• Check a website’s safety rating. There are online search tools available that will analyze a given URL in order to ascertain whether it’s a genuinely safe site to browse or a potentially malicious one infected with bot malware and other threats.
  • Browse with security protection. Utilizing solutions like McAfee WebAdvisor, which keeps you safe from threats while you search and browse the web, or McAfee Total Protection, a comprehensive security solution that protects devices against malware and other threats, will safeguard you without impacting your browsing performance or experience.

To keep abreast of the latest consumer and mobile security threats, be sure to follow me and @McAfee_Home on Twitter, listen to our podcast Hackable? and ‘Like’ us on Facebook.

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Aussie Ruby Rose is McAfee’s Most Dangerous Celebrity

Keeping up to date with celebrity gossip is a sport for many of us. Staying on top of what your favourite celebrity wore to the latest Hollywood shindig and, of course who they were with can be very time consuming and often require extensive searching! But did you know that searching for your favourite celebrity can actually put your personal security at risk?

Every year McAfee, the device-to-cloud cybersecurity company, undertakes global research, entitled Most Dangerous Celebrities, to identify which celebrities generate the riskiest search results which could potentially expose fans to malicious websites and risky downloads. And in 2018, the top spot was filled for the first time ever by an Australian celebrity: actress and television presenter Ruby Rose.

The very talented Ruby Rose kicked off her career as a hugely popular VJ (video jockey) on MTV. Before long, she went on to enjoy great success as a model, television presenter and then actress with her role as Stella Carlin in the cult series Orange Is The New Black. Ruby’s casting as Batwoman in the upcoming television series would have no doubt assisted in propelling her to first position.

Who Are the Most Dangerous Celebrities to Search For in 2018?

In the global list of Most Dangerous Celebrities, American reality TV star, Kristin Cavallari finished behind Rose at No. 2, followed by French actress Marion Cotillard (No. 3), the original Wonder Woman Lynda Carter (No. 4), Aussie actress Rose Byrne (No. 5), star of Will and Grace Debra Messing (No. 6), reality TV star Kourtney Kardashian (No. 7), actress Amber Heard (No. 8), American morning TV show host Kelly Ripa (No. 9), and finally Orange Is The New Black actor, Brad William Henke round out the top 10.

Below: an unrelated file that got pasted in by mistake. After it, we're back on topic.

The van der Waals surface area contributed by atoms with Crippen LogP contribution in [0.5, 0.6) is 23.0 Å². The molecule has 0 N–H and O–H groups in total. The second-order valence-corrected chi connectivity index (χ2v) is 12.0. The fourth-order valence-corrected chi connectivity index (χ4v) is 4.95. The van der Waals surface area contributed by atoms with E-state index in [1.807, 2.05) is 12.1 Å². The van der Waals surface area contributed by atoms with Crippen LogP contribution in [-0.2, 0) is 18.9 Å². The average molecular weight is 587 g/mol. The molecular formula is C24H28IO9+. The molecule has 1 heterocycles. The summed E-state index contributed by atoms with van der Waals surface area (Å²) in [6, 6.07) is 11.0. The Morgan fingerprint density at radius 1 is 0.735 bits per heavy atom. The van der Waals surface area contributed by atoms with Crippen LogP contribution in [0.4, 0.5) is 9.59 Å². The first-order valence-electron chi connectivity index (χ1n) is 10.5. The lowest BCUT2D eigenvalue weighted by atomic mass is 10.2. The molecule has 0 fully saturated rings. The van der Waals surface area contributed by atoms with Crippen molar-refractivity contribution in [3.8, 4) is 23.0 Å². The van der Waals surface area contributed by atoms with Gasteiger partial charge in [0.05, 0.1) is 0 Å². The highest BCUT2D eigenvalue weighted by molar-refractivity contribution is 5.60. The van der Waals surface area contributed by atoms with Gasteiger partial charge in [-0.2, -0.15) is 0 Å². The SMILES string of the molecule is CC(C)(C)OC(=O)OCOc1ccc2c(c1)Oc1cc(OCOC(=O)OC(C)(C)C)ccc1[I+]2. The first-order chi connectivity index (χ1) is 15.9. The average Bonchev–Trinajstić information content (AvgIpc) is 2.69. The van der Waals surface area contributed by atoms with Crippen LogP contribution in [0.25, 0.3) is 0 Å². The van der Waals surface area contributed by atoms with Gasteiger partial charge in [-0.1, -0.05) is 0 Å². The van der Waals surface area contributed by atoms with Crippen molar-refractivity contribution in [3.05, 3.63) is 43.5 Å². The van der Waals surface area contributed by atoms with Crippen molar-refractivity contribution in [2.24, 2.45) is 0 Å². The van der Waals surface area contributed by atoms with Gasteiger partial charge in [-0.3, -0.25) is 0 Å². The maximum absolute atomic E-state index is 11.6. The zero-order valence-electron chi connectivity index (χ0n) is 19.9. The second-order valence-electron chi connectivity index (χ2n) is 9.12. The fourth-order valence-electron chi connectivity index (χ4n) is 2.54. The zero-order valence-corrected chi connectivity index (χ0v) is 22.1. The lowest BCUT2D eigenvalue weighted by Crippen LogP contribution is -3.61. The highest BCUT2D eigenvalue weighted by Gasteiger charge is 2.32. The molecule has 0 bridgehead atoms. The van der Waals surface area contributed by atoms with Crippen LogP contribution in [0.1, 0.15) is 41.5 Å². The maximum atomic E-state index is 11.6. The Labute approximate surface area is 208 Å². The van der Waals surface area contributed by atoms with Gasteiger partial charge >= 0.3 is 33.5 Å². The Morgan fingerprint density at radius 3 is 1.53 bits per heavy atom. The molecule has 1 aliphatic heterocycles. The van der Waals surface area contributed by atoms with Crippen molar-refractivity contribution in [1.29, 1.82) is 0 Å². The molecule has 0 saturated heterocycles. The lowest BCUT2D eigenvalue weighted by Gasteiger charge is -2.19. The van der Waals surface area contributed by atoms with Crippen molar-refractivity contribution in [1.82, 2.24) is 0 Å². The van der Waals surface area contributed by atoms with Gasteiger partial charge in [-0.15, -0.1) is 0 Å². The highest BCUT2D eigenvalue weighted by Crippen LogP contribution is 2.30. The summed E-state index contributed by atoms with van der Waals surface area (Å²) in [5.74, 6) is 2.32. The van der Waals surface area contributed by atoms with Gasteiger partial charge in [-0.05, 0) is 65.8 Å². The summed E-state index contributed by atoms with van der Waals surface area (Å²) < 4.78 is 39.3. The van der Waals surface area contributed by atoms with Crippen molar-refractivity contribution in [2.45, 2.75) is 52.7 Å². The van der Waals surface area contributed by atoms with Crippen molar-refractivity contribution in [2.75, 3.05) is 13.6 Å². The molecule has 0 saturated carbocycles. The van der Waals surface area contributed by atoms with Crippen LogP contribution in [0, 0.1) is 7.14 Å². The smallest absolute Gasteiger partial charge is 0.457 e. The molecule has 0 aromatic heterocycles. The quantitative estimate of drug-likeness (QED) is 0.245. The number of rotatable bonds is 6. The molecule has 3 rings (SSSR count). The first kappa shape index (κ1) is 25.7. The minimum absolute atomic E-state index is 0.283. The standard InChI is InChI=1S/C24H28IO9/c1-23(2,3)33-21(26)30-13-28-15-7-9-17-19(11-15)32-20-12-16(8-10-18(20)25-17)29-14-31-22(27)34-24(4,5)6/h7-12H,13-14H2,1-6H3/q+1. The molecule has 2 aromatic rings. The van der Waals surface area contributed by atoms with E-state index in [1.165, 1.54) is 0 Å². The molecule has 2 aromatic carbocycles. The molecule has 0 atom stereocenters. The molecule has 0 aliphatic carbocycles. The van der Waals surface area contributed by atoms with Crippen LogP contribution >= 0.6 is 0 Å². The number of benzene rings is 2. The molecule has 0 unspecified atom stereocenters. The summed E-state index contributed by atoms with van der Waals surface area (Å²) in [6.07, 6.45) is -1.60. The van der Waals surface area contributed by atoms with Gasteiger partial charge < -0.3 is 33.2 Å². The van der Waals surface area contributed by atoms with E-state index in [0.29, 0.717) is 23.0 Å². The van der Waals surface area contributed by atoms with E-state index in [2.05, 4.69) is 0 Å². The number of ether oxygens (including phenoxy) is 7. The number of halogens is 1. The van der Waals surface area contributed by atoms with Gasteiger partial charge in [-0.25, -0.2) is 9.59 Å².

American actress Lucy Liu topped Australia’s list of the Most Dangerous Celebrities to search for. The top 10 list was littered with Aussie celebrities as well, including Naomi Watts (No. 2), Cate Blanchett (No 4.), Elle Macpherson (No.9) and Margot Robbie (No.10).

Interestingly, Aussie morning TV show host Sonya Kruger came in at number 17 on the list, a notable mention after appearing alongside other Australian TV stars, such as Carrie Bickmore and Georgie Gardiner in the recent fake Facebook ads scamming unsuspecting victims into purchasing face cream subscriptions. The recent Facebook scam demonstrates how cybercriminals capitalise on our love of celebrity when trying to trap unsuspecting consumers into scams.

Cybercriminals Capitalise on our ‘Celebrity Culture’

Online scammers and cybercriminals are always looking at new ways to get their hands on our private information with the aim of making big bucks. Tapping into our love of celebrity, cybercriminals will create professional looking websites that contain downloads which contain spyware or malware. These malicious celebrity sites may also require users to set up an account. Unsuspecting visitors will then provide their email addresses and passwords to the site not realising that their details have been compromised.

Our fast-paced modern lives mean that we often cut corners in the name of speed and convenience. Some of us are just so keen to view the promised content about our favourite celebrity that we drop our guard and don’t take the time to ensure the site is legitimate.

But not taking the time to ensure a link is safe means fans are not only putting their devices at risk of infection from viruses, but themselves at risk of identity theft.

How to Avoid Being Targeted by a Cyber Criminal

One of the best ways of staying safe online and avoiding falling victim to a scam is to adopt safe searches practices. Here are my top tips to ensure you stay out of trouble!

1. Think Before You Click

Users looking for a sneak-peek of Ruby Rose’s upcoming Batwoman series should be cautious and only download directly from a reliable source. The safest thing to do is to wait for the official release instead of visiting a third-party website that could contain malware.

2. Apply Updates as Soon as they are Available

Device and app updates will often include security fixes. Applying updates is an important step to help ensure devices stay protected.

3. Browse with Security Protection

Searching and browsing without security software is a little like navigating a foreign city with any guidelines. McAfee Total Protection is a comprehensive security solution that can help keep devices protected against malware, phishing attacks, and other threats. It includes McAfee WebAdvisor which can help identify malicious websites – very helpful!

4. Use Parental Control Software

Kids are fans of celebrities too, so ensure that limits are set on the child’s device and use software that can help minimise exposure to potentially malicious or inappropriate websites.

Whether you celebrity watch because you are enamoured, envious or inspired, please don’t let your hobby put you at risk of identity theft. Ensure you (and your kids) search safely so you can stay out of the way of cybercrims and their scams!

Alex x